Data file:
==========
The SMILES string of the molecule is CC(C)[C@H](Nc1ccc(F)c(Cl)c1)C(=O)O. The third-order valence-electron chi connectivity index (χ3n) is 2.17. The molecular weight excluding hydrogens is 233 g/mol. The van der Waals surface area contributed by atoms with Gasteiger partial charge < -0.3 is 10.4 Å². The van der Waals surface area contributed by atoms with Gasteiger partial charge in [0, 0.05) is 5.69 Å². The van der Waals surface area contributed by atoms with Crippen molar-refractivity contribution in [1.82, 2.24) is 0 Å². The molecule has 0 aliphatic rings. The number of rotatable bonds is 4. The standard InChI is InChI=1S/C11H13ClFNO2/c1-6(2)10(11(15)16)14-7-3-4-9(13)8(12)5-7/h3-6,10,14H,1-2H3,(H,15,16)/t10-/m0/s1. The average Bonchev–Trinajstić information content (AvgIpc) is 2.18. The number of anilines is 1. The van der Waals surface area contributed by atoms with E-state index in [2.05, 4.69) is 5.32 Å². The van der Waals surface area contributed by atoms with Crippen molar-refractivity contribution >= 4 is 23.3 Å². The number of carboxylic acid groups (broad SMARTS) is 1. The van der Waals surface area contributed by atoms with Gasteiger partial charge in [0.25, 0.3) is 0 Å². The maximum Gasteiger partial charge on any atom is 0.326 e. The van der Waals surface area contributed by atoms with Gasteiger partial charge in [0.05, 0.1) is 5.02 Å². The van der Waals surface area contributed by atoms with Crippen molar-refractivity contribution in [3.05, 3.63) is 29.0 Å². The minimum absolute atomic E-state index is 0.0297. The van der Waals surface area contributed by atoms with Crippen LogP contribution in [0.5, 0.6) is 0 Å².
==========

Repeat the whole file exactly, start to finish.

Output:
The SMILES string of the molecule is CC(C)[C@H](Nc1ccc(F)c(Cl)c1)C(=O)O. The third-order valence-electron chi connectivity index (χ3n) is 2.17. The molecular weight excluding hydrogens is 233 g/mol. The van der Waals surface area contributed by atoms with Gasteiger partial charge < -0.3 is 10.4 Å². The van der Waals surface area contributed by atoms with Gasteiger partial charge in [0, 0.05) is 5.69 Å². The van der Waals surface area contributed by atoms with Crippen molar-refractivity contribution in [1.82, 2.24) is 0 Å². The molecule has 0 aliphatic rings. The number of rotatable bonds is 4. The standard InChI is InChI=1S/C11H13ClFNO2/c1-6(2)10(11(15)16)14-7-3-4-9(13)8(12)5-7/h3-6,10,14H,1-2H3,(H,15,16)/t10-/m0/s1. The average Bonchev–Trinajstić information content (AvgIpc) is 2.18. The number of anilines is 1. The van der Waals surface area contributed by atoms with E-state index in [2.05, 4.69) is 5.32 Å². The van der Waals surface area contributed by atoms with Crippen molar-refractivity contribution >= 4 is 23.3 Å². The number of carboxylic acid groups (broad SMARTS) is 1. The van der Waals surface area contributed by atoms with Gasteiger partial charge in [0.25, 0.3) is 0 Å². The maximum Gasteiger partial charge on any atom is 0.326 e. The van der Waals surface area contributed by atoms with Gasteiger partial charge in [0.05, 0.1) is 5.02 Å². The van der Waals surface area contributed by atoms with Crippen molar-refractivity contribution in [3.05, 3.63) is 29.0 Å². The minimum absolute atomic E-state index is 0.0297. The van der Waals surface area contributed by atoms with Crippen LogP contribution in [0.5, 0.6) is 0 Å².